Our site would be riddled with cat videos, puppy stories and a galleries of NFL cheerleaders.
Sometimes, we find ourselves posting the latest celebrity gossip, and I’ve heard online editors in our newsroom say ‘I’m not ashamed to admit it – I’m a page view whore.’ (Apologies for the nasty language, this sometimes does tend to happen in a newsroom.)
So I wasn’t too surprised by Gawker’s new editor A.J. Daulerio when he announced in January that he was going to have one member of his staff rotating through ‘traffic whoring duty‘:
A different staff writer will be forced to break their usual routine and offer up posts they feel would garner the most traffic. While that writer struggles to find dancing cat videos and Burger King bathroom fights or any other post they feel will add those precious, precious new eyeballs, the rest of the staff will spend time on more substantive stories they may have neglected due to the rigors of scouring the internet each day to hit some imaginary quota.
Interesting…. would Gawker’s page views go through the roof?
The clever folks at Harvard Nieman Lab set up an experiment to find out. They captured stats from all posts written by staff writer during Gawker’s trial, and tracked a writer’s page views on ‘page view days’ and ‘off-duty days.’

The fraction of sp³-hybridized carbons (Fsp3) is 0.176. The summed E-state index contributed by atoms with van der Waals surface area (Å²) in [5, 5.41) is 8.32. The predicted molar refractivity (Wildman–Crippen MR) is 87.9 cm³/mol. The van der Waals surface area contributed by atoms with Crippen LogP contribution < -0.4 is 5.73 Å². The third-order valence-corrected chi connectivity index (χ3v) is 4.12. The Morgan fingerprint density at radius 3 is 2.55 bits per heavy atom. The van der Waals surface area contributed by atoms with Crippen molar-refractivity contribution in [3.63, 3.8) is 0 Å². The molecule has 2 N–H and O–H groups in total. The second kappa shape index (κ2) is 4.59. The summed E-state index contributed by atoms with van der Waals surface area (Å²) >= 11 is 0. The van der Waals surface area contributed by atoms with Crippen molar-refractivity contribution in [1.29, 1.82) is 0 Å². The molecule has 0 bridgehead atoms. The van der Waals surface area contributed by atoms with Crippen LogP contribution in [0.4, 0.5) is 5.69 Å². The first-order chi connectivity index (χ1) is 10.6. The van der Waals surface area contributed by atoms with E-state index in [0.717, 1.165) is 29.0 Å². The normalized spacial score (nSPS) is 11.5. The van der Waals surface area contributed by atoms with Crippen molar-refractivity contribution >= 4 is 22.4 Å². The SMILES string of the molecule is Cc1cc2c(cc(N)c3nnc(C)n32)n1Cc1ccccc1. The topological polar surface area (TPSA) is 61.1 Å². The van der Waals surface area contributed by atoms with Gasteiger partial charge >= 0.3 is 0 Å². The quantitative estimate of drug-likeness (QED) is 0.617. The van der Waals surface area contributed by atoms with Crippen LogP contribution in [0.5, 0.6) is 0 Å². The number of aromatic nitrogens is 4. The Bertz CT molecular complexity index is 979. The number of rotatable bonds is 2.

Here’s what the Nieman Lab study found:
On their assigned page view-duty days, Gawker writers produced a cumulative 72 posts — about 14 posts per writer per day. On their off-duty days — and remember, each had four off days for every “on” day — the same writers cumulatively produced 34, or about 1.3 posts per writer per day… Those 72 pageview-duty posts produced a combined 3,956,977 pageviews (as of the days I captured data, Friday 3/9 and Monday 3/12), a mean of 54,958 pageviews per post. The 34 off-duty posts produced 2,037,263 pageviews, a mean of 59,920 pageviews per post.
That’s right – stories such as Penguin shits on Senate Floor, Little girl slaps mom with piece of pizza, saves life and This is what the voice of a the Honey Badger video looks like brought in an extra 5,000 page views.
One of Nieman Lab’s points is that it’s not just about the raw data. Gawker’s writers are happier because they know when they have to chase page views, and when they don’t.
The point of Daulerio’s experiment was to allow his writers (note I have refrained from calling them reporters) to work on meatier projects.
I’d argue that this makes reporters even happier than playing the role of a page view prostitute. Sure, we run our share of light galleries, including one wishing William Shatner a happy birthday, but we also break news – like the election fraud robocalls.
And I’m pretty sure that when he wrote this story, Glen McGregor wasn’t thinking about page views but reporting the news.
Readers might come for the sizzling cat videos, but if you want them back, you need to offer them something to sink their teeth into.
(Photo from The Inquisitr.com)